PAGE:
Published by the Students of Johns Hopkins since 1896
October 22, 2021
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COURTESY OF CHRISTIAN PAULISICH

Paulisich finds comfort in poetry as he copes with the pandemic and the loss of his grandmother.

Here we are. We’ve managed to make it back to campus. But reacclimating to college and in-person classes has been challenging, at least for me. I thought it would be easier since I’ve lived in an apartment off-campus for the past year. We’ve had our setbacks with mandates and variants, with politics and restricted travel, yet for those of us still here (for those of us still alive), we must honor the lives lost by continuing to survive and making the vow to protect one another.

With so much time and so much pain, we must find a way to cope with all the awful things in the world, if only for an instant. Poetry is the one thing that eases my mind. In the past year, I’ve developed an intense passion for reading and writing poems. It has been my escape as well as my outlet — the way in which I process everything that’s happened to me, to us.

When my grandmother passed away last fall, I thought my world had ended. Honestly, I still do. She shared the fate of many unfortunate people during this pandemic. She died alone. She was in a nursing home and luckily, she had a window, so we could see her and wave for a bit, but it’s not the same. It’s hard to find closure, and honestly, I don’t think it exists. No amount of time or therapy will ever quell the grief burning inside me.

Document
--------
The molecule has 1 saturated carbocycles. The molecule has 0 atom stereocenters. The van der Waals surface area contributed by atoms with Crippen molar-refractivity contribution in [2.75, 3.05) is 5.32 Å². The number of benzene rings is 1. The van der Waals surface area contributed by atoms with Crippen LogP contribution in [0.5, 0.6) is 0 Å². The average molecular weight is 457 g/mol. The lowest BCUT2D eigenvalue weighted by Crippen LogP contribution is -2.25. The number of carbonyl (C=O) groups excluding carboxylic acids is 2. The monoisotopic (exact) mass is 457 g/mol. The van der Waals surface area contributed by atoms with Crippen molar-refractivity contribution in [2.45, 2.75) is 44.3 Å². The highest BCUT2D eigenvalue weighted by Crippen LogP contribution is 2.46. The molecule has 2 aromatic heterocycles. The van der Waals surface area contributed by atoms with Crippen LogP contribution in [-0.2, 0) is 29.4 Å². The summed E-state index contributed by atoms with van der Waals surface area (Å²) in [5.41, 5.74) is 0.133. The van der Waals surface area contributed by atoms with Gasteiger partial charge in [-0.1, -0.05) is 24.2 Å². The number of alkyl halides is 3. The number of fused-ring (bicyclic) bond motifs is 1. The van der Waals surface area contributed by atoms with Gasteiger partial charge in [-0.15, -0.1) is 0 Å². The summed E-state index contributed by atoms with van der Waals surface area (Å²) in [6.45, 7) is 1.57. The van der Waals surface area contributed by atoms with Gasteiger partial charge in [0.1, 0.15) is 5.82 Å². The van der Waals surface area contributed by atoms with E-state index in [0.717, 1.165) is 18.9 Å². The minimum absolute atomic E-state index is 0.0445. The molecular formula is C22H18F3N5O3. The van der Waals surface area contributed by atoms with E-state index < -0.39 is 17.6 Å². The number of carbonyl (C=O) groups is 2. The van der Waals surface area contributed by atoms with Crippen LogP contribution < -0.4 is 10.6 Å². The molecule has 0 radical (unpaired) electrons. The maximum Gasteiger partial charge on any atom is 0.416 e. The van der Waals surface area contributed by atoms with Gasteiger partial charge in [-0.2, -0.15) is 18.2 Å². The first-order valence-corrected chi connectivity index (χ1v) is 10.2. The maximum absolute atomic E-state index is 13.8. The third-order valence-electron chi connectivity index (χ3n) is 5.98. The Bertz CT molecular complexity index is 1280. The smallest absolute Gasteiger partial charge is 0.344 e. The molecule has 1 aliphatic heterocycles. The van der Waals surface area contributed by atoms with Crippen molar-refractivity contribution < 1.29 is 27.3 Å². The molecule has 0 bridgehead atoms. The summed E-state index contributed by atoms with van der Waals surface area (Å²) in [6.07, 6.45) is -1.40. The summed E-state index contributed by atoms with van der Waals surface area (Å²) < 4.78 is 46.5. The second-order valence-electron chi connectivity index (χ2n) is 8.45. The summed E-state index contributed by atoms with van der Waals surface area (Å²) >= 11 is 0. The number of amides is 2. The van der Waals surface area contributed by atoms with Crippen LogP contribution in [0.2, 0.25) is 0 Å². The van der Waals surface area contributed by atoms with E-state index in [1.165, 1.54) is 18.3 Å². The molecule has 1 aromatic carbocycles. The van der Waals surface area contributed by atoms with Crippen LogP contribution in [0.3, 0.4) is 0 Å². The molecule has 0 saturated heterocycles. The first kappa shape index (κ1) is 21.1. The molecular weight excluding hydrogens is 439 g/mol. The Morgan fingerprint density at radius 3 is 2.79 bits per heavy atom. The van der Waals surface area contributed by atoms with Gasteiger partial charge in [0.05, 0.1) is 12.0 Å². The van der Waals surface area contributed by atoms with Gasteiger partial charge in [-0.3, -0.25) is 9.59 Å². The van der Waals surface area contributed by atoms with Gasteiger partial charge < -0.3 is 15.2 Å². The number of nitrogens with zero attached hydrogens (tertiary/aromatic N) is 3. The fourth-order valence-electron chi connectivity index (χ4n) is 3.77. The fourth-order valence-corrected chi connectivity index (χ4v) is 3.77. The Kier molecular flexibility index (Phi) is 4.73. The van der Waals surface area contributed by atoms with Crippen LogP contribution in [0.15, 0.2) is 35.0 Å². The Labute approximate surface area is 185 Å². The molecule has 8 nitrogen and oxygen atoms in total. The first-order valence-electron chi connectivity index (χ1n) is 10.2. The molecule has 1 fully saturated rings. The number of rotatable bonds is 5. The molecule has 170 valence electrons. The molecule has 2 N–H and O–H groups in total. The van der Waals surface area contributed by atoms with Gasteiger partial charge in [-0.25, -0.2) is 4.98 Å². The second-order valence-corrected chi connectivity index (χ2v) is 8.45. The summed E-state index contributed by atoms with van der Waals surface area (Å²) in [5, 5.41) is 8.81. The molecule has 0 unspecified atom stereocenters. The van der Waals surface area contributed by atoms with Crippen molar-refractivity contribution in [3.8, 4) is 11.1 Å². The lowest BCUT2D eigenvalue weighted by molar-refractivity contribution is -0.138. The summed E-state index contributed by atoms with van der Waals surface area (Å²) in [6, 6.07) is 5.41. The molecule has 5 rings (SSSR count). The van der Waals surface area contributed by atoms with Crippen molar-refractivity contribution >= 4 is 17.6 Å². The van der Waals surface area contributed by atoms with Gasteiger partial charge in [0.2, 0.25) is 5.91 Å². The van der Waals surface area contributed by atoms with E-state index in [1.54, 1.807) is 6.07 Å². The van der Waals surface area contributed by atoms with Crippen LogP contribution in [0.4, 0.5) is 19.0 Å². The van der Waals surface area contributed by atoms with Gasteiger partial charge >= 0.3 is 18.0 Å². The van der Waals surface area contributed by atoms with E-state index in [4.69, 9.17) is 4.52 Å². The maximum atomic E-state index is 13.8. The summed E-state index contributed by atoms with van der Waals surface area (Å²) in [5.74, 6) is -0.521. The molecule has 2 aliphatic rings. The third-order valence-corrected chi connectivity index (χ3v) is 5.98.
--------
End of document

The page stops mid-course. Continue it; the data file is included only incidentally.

In my many days alone, quarantined in bed, I started reading poetry. It seemed to be the only thing that validated my feelings. So I read and read until I decided to try to write a poem. I look back at it now and laugh at its mediocrity. But it got me started, and now it’s all I seem to be good at.

With that being said, I would like to share a poem with you about the beautiful mess that is life. It’s not yet the aftermath of COVID-19, and we’re plagued with quarantine and hate. Nonetheless, it feels like we’re in a perpetual state of recovery, just trying to survive. This poem is about trying to move forward, despite the pain, the memories. I hope it serves as a vessel for us, as students and humans, to connect. I pray that everyone finds a way to heal.

Welcome back

For those of us left

Busy bees back to colonial brick,

swarming the quad at dawn,

basking in artificial light,

trudging grass so short I’m not sure 

it even grows.

It’s all the same, unscathed,

and any psych major worth their salt

will tell you perception is shaped by experience.

We’re not the same eager-eyed, sleep-

deprived bookworms we once were.

I’ve tried and cried and died more days than not,

it seems everything’s been lost:

the grandma I can’t stop grieving,

the past-due library books, 

the faces of friends I can’t seem to name.

We’ve struggled and we’ve grown,

we’ve constricted ourselves

to 10 by 10 bedrooms, cold as coffins

with only moths trapped in cobwebs for company.

We’ve said goodbye to those we’ve loved

and those who never loved us in the first place.